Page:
Domain of One’s Own is built one post at a time. In this session, we focus on building your domain and your digital identity by concentrating on our “About Me” content. There are four short readings we’re sharing, by people who are contributing deeply to discussions about digital identity in higher education, and about the ways that their digital writing–blogging and social media– shapes and intersects meaningfully with their identities and communities. The first two authors, Chris Long and Sean Michael Morris, are also very involved in Domain of One’s Own initiatives on their campuses and recognize DoOO as space to cultivate communities of practice and engagement around our work as scholars and teachers. The final two readings think about digital writing in other ways, as finding voice, connecting, and as activism.
- Chris Long, “Bringing your CV to Life” [via hypothes.is]
- Sean Michael Morris, “Creative Beasts with Crayons” [via hyposthes.is]
- Bonnie Stewart, “Blogging is a Choral Act” [via hypothes.is]
- Paul Prinsloo, “Some Thoughts on Blogging as Educational Activism” [via hypothes.is]
Chris Long is the Dean of the College of Arts and Letters at Michigan State University, and a philosopher. At http://cplong.org, he has been “Blogging a Philosophical Life for the last decade and modeling what it means to build community around your scholarship and teaching through digital presence. Blogging, Chris says, is one of the ways he makes meaning of his life. Watch this short 2 minute clip of Chris describing why he’s implementing a Domains initiative for faculty and grad students in Arts and Letters at MSU.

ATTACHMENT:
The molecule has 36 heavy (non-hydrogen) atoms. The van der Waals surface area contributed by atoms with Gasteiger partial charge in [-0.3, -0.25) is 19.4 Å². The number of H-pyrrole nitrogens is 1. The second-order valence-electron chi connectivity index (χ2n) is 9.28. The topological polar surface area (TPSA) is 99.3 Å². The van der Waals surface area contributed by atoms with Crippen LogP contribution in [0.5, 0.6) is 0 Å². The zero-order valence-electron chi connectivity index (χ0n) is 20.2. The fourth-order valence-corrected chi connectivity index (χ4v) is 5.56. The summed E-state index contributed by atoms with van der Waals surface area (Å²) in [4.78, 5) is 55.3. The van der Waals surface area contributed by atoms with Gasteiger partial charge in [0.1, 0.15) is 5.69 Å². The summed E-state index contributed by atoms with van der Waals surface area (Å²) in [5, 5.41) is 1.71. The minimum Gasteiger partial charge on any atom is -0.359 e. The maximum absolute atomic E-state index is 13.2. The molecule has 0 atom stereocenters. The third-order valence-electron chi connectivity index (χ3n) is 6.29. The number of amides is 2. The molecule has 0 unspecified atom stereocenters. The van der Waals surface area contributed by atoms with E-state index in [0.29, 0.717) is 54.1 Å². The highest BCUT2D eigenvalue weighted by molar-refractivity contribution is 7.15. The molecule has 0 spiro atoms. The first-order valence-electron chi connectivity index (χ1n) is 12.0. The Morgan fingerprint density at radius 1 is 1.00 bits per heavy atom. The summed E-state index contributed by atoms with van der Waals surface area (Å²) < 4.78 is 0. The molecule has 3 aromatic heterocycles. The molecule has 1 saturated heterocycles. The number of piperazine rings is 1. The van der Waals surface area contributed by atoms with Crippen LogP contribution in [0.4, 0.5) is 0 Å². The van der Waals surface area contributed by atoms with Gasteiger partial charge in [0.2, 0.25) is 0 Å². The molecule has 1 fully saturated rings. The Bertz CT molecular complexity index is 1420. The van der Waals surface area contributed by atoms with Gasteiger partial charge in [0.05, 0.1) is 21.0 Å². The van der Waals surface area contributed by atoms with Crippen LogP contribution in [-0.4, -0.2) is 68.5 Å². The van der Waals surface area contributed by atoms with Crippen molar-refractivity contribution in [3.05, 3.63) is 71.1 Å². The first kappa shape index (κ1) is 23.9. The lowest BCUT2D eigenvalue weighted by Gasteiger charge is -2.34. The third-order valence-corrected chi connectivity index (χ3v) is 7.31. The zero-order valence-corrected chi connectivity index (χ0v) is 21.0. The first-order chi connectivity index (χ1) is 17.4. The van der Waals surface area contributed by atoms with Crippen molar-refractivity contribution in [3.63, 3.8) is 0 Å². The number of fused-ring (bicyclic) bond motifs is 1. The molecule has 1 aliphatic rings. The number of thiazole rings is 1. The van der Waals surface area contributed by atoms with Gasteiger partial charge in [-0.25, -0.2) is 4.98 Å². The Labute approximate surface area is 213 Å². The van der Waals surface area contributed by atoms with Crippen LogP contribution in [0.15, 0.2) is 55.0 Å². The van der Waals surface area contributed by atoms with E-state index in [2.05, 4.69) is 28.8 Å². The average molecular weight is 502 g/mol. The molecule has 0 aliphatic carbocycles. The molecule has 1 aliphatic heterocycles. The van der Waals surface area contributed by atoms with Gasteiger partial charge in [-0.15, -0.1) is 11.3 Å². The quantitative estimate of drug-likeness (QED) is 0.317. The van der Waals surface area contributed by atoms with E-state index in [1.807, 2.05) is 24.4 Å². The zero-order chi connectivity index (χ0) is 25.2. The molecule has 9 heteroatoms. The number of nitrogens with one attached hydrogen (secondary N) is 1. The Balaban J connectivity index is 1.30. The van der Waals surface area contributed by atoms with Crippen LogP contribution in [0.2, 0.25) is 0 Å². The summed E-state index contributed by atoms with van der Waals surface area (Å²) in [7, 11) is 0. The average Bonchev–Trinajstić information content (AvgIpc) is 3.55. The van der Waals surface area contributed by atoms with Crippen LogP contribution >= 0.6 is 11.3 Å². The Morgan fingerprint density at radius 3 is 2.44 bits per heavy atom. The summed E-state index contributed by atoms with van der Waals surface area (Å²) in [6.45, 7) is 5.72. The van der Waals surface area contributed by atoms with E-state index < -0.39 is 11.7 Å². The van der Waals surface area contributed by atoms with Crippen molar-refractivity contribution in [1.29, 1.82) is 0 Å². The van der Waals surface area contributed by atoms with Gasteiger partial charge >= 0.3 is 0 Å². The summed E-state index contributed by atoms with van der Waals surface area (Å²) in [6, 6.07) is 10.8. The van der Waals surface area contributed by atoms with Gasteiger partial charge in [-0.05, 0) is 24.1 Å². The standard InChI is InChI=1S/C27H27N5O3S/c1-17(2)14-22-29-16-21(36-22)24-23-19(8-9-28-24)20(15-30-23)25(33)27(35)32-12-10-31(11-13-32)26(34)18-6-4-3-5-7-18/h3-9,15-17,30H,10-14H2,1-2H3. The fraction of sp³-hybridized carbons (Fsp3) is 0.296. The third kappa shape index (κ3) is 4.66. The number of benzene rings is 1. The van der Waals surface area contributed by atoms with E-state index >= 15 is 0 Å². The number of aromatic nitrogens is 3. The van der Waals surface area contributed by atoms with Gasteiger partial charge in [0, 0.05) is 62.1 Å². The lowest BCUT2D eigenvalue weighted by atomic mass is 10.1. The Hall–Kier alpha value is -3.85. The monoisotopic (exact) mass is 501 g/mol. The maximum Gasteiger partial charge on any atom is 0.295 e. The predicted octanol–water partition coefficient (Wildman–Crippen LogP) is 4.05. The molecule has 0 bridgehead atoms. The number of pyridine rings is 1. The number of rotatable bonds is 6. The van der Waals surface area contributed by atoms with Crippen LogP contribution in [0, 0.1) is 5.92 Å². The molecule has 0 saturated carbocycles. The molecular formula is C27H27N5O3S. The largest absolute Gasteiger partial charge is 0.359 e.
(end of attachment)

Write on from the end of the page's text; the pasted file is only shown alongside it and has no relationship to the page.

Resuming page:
Chris was at Muhlenberg in February 2016 and delivered a lecture, “Tweeting the Liberal Arts,” which you can watch here. His blog post documenting his two days at Muhlenberg reveals his thoughtful and generous approach to blogging. He writes:
My visit to Muhlenberg is informed by a commitment to put the technologies of digital communication into a liberal arts practice in order to open a space to reflect upon how they might enrich and impoverish our relationships with one another.
We recommend following Chris on Twitter @cplong.
Sean Michael Morris
Sean Michael Morris is an instructional designer in the department of digital learning at Middlebury College, director of the Digital Pedagogy Lab, and director of the online journal Hybrid Pedagogy. He blogs at http://www.seanmichaelmorris.com/ but some of his work that resonates most strongly with the DoOO project is at Hybrid Pedagogy, including the piece we’ve asked you to read for this session.
In this piece, “Creative Beasts with Crayons,” Sean suggests that digital writing is a bit like adults picking up crayons for the first time in many years (even decades)–it’s familiar, but requires flexing some unused muscles. If you are like us, writing digitally, in the open and for a community online, may feel really daunting. In your own digital writing, or in relation to the digital writing you ask your students to do, a host of questions emerge along the way: how is my digital writing voice different from my traditional, trained scholarly writing voice? How do I shift between these voices, or “code-switch” depending on which networked public I am writing for (remember Bonnie Stewart’s “Six Key Selves” from last time). To what standards do I usefully hold my (or my students’) digital writing? How is the experience of writing in digital space different? While digital space affords certain flexibilities, how does it also feel constraining?